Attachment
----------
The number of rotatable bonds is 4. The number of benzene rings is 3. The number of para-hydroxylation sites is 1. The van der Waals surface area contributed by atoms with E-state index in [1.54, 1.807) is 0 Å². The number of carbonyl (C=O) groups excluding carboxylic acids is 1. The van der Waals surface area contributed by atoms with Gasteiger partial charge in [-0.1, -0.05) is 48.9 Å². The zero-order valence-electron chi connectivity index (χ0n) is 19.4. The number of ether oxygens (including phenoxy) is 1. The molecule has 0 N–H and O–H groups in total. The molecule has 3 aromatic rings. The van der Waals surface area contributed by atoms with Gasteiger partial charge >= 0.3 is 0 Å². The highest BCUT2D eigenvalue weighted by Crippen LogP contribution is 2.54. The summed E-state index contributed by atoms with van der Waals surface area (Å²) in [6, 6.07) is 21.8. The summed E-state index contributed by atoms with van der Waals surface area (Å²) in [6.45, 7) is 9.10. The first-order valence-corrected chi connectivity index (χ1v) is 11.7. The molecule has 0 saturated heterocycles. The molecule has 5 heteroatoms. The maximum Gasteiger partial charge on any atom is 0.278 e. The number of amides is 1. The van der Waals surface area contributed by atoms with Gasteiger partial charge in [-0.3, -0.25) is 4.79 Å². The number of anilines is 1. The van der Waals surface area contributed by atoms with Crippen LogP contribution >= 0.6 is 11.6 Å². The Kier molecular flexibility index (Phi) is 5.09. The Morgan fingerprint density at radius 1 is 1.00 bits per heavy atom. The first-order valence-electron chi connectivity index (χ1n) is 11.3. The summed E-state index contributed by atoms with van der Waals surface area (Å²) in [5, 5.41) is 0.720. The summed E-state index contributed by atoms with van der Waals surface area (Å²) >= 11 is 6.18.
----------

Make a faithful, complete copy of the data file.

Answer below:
The number of rotatable bonds is 4. The number of benzene rings is 3. The number of para-hydroxylation sites is 1. The van der Waals surface area contributed by atoms with E-state index in [1.54, 1.807) is 0 Å². The number of carbonyl (C=O) groups excluding carboxylic acids is 1. The van der Waals surface area contributed by atoms with Gasteiger partial charge in [-0.1, -0.05) is 48.9 Å². The zero-order valence-electron chi connectivity index (χ0n) is 19.4. The number of ether oxygens (including phenoxy) is 1. The molecule has 0 N–H and O–H groups in total. The molecule has 3 aromatic rings. The van der Waals surface area contributed by atoms with Gasteiger partial charge >= 0.3 is 0 Å². The highest BCUT2D eigenvalue weighted by Crippen LogP contribution is 2.54. The summed E-state index contributed by atoms with van der Waals surface area (Å²) in [6, 6.07) is 21.8. The summed E-state index contributed by atoms with van der Waals surface area (Å²) in [6.45, 7) is 9.10. The first-order valence-corrected chi connectivity index (χ1v) is 11.7. The molecule has 0 saturated heterocycles. The molecule has 5 heteroatoms. The maximum Gasteiger partial charge on any atom is 0.278 e. The number of amides is 1. The van der Waals surface area contributed by atoms with Gasteiger partial charge in [-0.3, -0.25) is 4.79 Å². The number of anilines is 1. The van der Waals surface area contributed by atoms with Crippen LogP contribution >= 0.6 is 11.6 Å². The Kier molecular flexibility index (Phi) is 5.09. The Morgan fingerprint density at radius 1 is 1.00 bits per heavy atom. The first-order valence-electron chi connectivity index (χ1n) is 11.3. The summed E-state index contributed by atoms with van der Waals surface area (Å²) in [5, 5.41) is 0.720. The summed E-state index contributed by atoms with van der Waals surface area (Å²) >= 11 is 6.18.